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The Weird 1991 Ban Denying The Valley Light Rail Has Been Overturned

The Orange Line (Photo by Chris via the LAist Featured Photos pool on Flickr)
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The Valley could get its own light rail someday now that a bizarre state bill passed in 1991 banning light rail has been overturned today by Governor Brown.The new bill introduced by Van Nuys Assemblyman Adrin Nazarian will become law on January 1, LA Weekly reports. It replaces a previous ban on light rail along the old Southern Pacific rail right-of-way, which we currently know as the Orange Line.

The Orange Line is currently a Bus Rapid Transit (BRT) running from North Hollywood to Chatsworth that’s been operational since 2005. This new bill would give the Valley the option to seek funding to turn this into a light rail line instead, which could make the trip quicker and allow more people to hop on the already-crowded line.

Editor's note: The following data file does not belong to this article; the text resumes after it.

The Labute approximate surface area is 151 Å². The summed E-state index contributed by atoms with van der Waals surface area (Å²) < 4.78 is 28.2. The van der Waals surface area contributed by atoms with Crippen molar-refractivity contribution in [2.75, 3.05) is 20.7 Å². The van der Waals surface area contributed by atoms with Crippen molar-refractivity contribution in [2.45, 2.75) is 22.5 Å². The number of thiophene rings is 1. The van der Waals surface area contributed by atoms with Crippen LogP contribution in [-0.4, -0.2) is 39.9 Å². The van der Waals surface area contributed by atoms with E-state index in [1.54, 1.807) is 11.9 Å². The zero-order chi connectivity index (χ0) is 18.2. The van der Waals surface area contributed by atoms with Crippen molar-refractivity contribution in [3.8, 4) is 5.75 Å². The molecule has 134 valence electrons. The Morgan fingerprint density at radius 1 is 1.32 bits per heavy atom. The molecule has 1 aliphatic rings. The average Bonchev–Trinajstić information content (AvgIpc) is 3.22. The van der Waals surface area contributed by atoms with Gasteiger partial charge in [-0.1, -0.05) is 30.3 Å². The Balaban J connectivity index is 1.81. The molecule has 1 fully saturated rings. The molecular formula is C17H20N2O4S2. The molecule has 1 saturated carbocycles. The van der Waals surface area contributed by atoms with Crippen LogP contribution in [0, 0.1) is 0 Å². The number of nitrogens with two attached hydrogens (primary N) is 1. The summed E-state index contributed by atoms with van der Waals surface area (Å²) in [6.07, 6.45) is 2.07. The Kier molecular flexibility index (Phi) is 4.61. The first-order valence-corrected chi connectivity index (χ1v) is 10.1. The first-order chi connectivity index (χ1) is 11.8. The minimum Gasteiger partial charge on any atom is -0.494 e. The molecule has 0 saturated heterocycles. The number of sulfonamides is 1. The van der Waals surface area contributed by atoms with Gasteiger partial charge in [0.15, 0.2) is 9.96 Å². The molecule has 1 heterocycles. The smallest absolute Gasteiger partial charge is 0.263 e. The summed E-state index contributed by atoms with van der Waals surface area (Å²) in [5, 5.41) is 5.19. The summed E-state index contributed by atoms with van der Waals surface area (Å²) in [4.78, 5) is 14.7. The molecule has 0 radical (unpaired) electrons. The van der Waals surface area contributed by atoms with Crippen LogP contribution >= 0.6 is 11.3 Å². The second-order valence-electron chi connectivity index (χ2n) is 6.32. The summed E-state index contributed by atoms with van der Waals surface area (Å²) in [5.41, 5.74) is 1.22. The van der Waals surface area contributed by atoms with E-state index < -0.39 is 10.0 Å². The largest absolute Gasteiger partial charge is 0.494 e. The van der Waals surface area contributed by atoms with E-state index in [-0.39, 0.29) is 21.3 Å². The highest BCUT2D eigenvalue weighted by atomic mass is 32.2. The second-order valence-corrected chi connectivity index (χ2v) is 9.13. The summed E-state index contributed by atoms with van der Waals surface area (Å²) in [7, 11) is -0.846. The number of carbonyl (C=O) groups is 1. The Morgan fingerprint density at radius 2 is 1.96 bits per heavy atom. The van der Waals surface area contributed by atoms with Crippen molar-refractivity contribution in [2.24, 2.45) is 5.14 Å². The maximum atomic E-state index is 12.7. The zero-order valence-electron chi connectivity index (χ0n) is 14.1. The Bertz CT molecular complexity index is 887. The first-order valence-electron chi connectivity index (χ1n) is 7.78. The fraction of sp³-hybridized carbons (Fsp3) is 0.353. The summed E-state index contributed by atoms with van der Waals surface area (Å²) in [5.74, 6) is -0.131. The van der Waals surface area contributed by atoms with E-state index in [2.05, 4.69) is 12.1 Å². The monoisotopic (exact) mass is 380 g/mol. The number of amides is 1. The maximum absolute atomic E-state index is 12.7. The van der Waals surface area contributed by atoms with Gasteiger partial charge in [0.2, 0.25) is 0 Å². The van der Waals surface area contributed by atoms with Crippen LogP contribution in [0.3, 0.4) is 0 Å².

However, just because light rail will be an option in the Valley, doesn’t mean it will actually happen. Funding would still have to be secured, and the Metro currently does not have any plans of the sort in their Long Range Transportation Plan.

Metro’s The Source says that 30,000 rides happen along the Orange Line each week, and the total travel time from beginning to end is 45 minutes. But would it be worth it to switch to light rail? From The Source's Steve Hymon:

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The key questions, however, remain unanswered: how many more people could a train carry? Would a train definitely be faster? (the Orange Line currently takes 55 minutes to travel between NoHo and Chatsworth and 45 minutes between NoHo and Warner Center during the morning rush hour.) What is the cost? Where would the funding come from? Assuming money is in limited supply, what’s more important — this or a transit project connecting the Westside and Valley? Discuss, please.

The idea of a light-rail was very controversial over 25 years ago. State Sen. Alan Robbins, under heavy pressure from his constituents in the Valley, vowed to pass a state bill in 1987 banning light rail from being constructed in North Hollywood and Van Nuys. Not all of his constituents were happy, and one wrote into the Times complaining, "Robbins seems to agree with the large car companies that a light rail would spread pollution and corruption among the more affluent neighborhood of Tarzana."